Drawing and quartering
"Drawing and quartering was part of the penalty anciently ordained in England for treason. It is the epitome of "cruel and unusal" punishment and was reserved for traitors because treason was deemed more heinous than murder and other capital crimes.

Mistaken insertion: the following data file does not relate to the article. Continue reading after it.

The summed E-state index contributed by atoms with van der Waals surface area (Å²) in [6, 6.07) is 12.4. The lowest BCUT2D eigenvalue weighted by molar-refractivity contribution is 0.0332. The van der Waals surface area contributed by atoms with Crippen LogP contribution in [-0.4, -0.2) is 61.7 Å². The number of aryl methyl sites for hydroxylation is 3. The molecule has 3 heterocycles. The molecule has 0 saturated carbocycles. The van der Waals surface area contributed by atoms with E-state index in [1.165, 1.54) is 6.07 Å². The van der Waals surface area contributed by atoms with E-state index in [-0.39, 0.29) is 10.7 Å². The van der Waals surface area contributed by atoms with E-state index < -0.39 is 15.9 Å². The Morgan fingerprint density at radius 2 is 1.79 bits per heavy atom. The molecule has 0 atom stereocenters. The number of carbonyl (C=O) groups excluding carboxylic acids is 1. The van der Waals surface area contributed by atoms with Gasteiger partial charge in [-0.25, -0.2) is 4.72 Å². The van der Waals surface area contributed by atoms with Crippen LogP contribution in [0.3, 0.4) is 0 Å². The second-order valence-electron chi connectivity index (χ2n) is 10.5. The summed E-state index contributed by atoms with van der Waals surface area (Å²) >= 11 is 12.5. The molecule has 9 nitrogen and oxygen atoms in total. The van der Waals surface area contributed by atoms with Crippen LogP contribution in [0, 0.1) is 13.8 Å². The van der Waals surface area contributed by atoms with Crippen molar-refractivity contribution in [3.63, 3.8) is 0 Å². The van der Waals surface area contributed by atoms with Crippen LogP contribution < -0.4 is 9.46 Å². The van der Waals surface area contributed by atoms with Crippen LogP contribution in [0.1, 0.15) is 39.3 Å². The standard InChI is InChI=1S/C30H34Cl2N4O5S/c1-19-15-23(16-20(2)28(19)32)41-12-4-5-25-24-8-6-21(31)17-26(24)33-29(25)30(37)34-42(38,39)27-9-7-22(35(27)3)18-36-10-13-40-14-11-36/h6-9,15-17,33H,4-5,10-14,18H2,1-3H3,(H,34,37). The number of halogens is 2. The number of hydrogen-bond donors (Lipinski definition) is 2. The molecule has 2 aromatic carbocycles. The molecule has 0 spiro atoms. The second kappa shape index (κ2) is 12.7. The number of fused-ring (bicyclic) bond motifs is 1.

"Until 1870 the full punishment for the crime was that the culprit be dragged on a hurdle to the place of execution; that he be hanged by the neck but not until he was dead; that he should be disembowelled and his entrails burned before his eyes; that his head be cut off and his body divided into four parts (quartered). Women were generally burned at the stake rather than being subjected to this punishment. There is confusion among modern historians about whether "drawing" referred to the dragging to the place of execution or the disembowelling. "